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CHEVER v. HORNER.

decided: December 14, 1891.

CHEVER
v.
HORNER.



ERROR TO THE SUPREME COURT OF THE STATE OF COLORADO.

Author: Fuller

[ 142 U.S. Page 122]

 MR. CHIEF JUSTICE FULLER delivered the opinion of the court.

Charles G. Chever brought an action of ejectment against Horner and Rogers to recover the possession of lot ten, block 176, in the east division of the city of Denver, claiming ownership in fee simple. The case is stated, in substance, by counsel for plaintiff in error thus: The lot in dispute constituted a part of the original site of Denver, entered by James Hall, probate judge of Arapahoe County, Colorado, May 6, 1865. This entry was made under and by virtue of an act of Congress approved May 23, 1844, entitled "An act for the relief of the citizens of towns upon the lands of the United

[ 142 U.S. Page 123]

     States, under certain circumstances;" 5 Stat. 657, c. 17, and an act approved May 28, 1864, entitled "An act for the relief of the citizens of Denver, in the Territory of Colorado." 13 Stat. 94, c. 99.

In conformity with the provisions of the first act the legislature of Colorado Territory passed an act, approved March 11, 1864, prescribing rules and regulations for the execution of the trust arising under the provisions of said acts of Congress. Sess. Laws, Colorado, 1864, 139, 149; Rev. Stats. Colorado, 1868, 619, 629. This act became applicable to the Denver town site when entered by the probate judge under and by virtue of the act of Congress of May 28, 1864.

Chever and Horner, both deraign title to the lot in dispute under the entry above mentioned, by virtue of the foregoing acts of Congress and the act of the legislature of Colorado Territory.

Upon the trial of the cause by the District Court of Arapahoe County, a jury being waived by the parties, Chever, the plaintiff, in support of his title, proved that he had filed upon the lot in question, in the office of the probate judge, on the 7th of August, 1865, in conformity with section 4 of said act of the legislature of Colorado Territory, approved March 11, 1864. And he adduced evidence tending to show his rights of possession and occupancy under the provisions of the acts of Congress above mentioned. In further support of his title, the patent from the United States to James Hall, probate judge of Arapahoe County, as trustee, was put in evidence; also deeds conveying the unexecuted portions of the trust from Hall to Kent, his successor in office; from Kent to Downing, his successor; from Downing to Clough, his successor; from Clough to Kingsley, his successor, and also a deed for the lot in question from William C. Kingsley, probate judge of Arapahoe County, Colorado, to him, dated May 7, 1875. Plaintiff also offered in evidence a book kept by probate judge Hall of the filings of claimants to the lots in the Denver town site for the purpose of showing who filed claims for said lots under section 4 of the act of the territorial legislature, and who did not, to which objection was made and sustained by the court, and plaintiff excepted.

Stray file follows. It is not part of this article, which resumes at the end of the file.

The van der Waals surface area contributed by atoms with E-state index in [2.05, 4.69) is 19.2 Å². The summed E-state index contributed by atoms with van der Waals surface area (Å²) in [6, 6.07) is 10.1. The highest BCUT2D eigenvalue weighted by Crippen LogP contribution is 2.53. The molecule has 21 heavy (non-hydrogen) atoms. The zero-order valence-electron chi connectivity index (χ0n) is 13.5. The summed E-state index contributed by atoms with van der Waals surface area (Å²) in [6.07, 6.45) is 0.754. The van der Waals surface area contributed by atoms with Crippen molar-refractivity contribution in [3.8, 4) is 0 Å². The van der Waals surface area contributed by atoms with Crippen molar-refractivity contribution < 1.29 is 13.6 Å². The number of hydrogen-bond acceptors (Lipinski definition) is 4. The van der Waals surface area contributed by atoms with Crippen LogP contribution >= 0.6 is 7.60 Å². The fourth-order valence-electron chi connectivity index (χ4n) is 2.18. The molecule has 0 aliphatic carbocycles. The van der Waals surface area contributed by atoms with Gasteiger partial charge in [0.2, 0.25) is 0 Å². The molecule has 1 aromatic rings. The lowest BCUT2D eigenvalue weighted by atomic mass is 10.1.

[ 142 U.S. Page 124]

     The defendants admitted ouster and that the lot in dispute was a portion of the Denver town-site entry.

Defendant Horner, in support of his title to the lot, introduced in evidence a deed from probate judge Dowining to John Hughes, dated October 24, 1867; also a deed from Hughes to himself for an undivided half of said lot, and a decree of the District Court of Arapahoe County in partition proceedings, vesting in him the other undivided half of the lot. To the introduction of this evidence plaintiff objected and reserved an exception.

In rebuttal, plaintiff offered evidence tending to show that John Hughes, to whom probate judge Downing conveyed the lot in dispute, never filed upon the same as required by section four of the territorial act of 1864; that at the time of the execution of the deed to Hughes, there were two filings upon said lot undetermined, one by plaintiff and the other by one Veasey; that Hughes was not a beneficiary under the acts of Congress creating the trust; and that he was not an occupant or entitled to the possession of said lot, and had no improvements thereon. Plaintiff also offered to prove that on or prior to May 23, 1873, he was in possession of said lot and had a fence around the same; and that on or about the 30th of May, 1873, defendant Horner broke through the fence, moved a frame house on the lot, took possession of it, and ousted plaintiff therefrom. These offers were objected to by defendants and the objections sustained, and plaintiff excepted.

The court found for the defendants. A motion for a new trial was interposed and denied, and judgment rendered on the finding. The cause was then taken to the Supreme Court of Colorado by appeal. The Supreme Court held: First, That the deed executed by probate judge Downing, as trustee, to John Hughes, dated October 24, 1867, by virtue of which the defendant Horner derived title, was analogous to the granting of a patent by the Land Department of the government; that the same presumptions in favor of the regularity of such deed existed as in the case of a patent ...


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